jailhouse lawyer – See JAILHOUSE LAWYER. 
practicing lawyer – A person who customarily and habitually holds himself out to the public as a lawyer and who demands compensation for his services rendered as such. State v Bryan, 98 NC 644, 647, 4 SE 522.
A retired lawyer who conducts but one suit in court for a friend or neighbor, without fee or reward, is not a “practicing lawyer.” McCargo v State (Miss) 1 So 161. 
prudent lawyer – A lawyer whose judgment is good; especially, a careful and discreet lawyer possessing practical knowledge. See good judgment under JUDGMENT (1).
public-interest lawyer – (1969) An attorney whose practice is devoted to advocacy on behalf of a public institution or nongovernmental organization, or to advising and representing indigent clients and others who have limited access to legal aid. * Public-interest lawyers often practice in fields such as civil rights and immigration law.
Rambo lawyer – (1989) Slang. A lawyer, especially a litigator, who uses aggressive, unethical, or illegal tactics in representing a client, and who lacks courtesy and professionalism in dealing with other lawyers. — Often shortened to Rambo. — aka cowboy lawyer.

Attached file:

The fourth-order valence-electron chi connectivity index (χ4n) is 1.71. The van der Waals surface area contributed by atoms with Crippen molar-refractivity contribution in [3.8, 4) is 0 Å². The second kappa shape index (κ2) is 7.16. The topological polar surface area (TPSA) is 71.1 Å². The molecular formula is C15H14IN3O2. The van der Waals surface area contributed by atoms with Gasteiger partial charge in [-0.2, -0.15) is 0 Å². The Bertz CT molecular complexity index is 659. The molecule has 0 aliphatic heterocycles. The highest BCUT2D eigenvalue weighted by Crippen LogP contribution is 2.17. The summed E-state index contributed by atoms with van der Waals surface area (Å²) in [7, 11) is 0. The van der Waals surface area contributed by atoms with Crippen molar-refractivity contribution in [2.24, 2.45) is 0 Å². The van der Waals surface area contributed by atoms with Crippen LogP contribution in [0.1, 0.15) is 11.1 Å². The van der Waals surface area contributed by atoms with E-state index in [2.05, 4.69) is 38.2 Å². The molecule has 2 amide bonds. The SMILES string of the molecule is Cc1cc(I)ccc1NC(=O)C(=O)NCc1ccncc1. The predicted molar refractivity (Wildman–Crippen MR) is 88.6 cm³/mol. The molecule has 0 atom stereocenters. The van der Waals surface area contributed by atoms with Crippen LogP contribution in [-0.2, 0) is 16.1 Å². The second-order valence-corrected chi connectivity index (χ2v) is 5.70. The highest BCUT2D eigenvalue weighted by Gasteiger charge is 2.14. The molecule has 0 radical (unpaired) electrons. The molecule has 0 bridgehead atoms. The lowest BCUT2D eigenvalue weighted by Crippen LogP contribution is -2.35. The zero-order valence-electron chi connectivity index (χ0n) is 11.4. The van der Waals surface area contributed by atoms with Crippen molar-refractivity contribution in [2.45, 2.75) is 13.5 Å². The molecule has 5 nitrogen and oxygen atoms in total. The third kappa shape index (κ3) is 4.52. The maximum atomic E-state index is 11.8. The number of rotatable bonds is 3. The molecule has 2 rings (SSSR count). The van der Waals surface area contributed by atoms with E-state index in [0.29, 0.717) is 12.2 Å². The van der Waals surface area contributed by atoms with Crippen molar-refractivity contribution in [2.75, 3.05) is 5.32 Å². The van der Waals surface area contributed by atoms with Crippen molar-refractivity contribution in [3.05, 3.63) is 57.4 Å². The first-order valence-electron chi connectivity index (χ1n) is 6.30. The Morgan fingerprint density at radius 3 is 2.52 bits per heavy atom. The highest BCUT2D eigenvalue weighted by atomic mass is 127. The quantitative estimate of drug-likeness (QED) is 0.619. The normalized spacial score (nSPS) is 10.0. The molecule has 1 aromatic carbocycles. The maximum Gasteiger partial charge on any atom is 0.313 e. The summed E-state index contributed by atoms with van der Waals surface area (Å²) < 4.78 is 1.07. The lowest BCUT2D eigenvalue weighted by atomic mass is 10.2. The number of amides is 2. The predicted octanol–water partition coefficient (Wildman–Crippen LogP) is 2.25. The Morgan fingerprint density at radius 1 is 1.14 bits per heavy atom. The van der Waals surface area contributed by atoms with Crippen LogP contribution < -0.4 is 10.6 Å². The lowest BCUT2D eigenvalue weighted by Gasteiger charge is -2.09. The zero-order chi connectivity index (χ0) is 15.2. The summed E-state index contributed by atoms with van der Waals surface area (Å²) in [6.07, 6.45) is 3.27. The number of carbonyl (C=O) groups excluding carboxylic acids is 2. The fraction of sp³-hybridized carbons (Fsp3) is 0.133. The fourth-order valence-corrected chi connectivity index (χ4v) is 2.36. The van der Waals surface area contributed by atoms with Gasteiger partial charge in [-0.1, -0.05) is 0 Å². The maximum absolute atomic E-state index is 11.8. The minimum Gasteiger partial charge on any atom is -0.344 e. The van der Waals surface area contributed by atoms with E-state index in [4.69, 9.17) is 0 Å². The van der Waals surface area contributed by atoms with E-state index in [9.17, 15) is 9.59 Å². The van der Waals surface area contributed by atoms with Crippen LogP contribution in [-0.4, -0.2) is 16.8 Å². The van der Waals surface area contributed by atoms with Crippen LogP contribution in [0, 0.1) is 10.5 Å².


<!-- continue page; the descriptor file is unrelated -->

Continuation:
transactional lawyer – (1990) A lawyer who works primarily on transactions such as licensing agreements, mergers, acquisitions, joint ventures, and the like. See OFFICE PRACTITIONER.
lawyer – vb. (18c) 1. To practice as a lawyer <associates often spend their days and nights lawyering, with little time for recreation>. 2. To supply with lawyers <the large law-school class will certainly help lawyer the state>. See LAWYER UP.
lawyer autonomy – See AUTONOMY.
lawyer-client privilege – See attorney-client privilege under PRIVILEGE (3).
lawyering – n. (1842) 1. The work or skill of a duly licensed attorney at law, especially as it involves representing a client to invoke and pursue legal procedures to resolve disputes, to effect transactions that require some degree of sophistication, or to change or preserve the client’s status. * In modern usage, the term is used in many collocations, such as collaborative lawyering, comparative lawyering, cross-cultural lawyering, and preventive lawyering. By extension, it appears in phrases such as jailhouse lawyering, lay lawyering, and pro se lawyering, in each of which the activity is attributed to someone other than an attorney at law. See Josiah M. Daniel, A Proposed Definition of the Term Lawyering, 101 Law Lib. I. 207 (2009).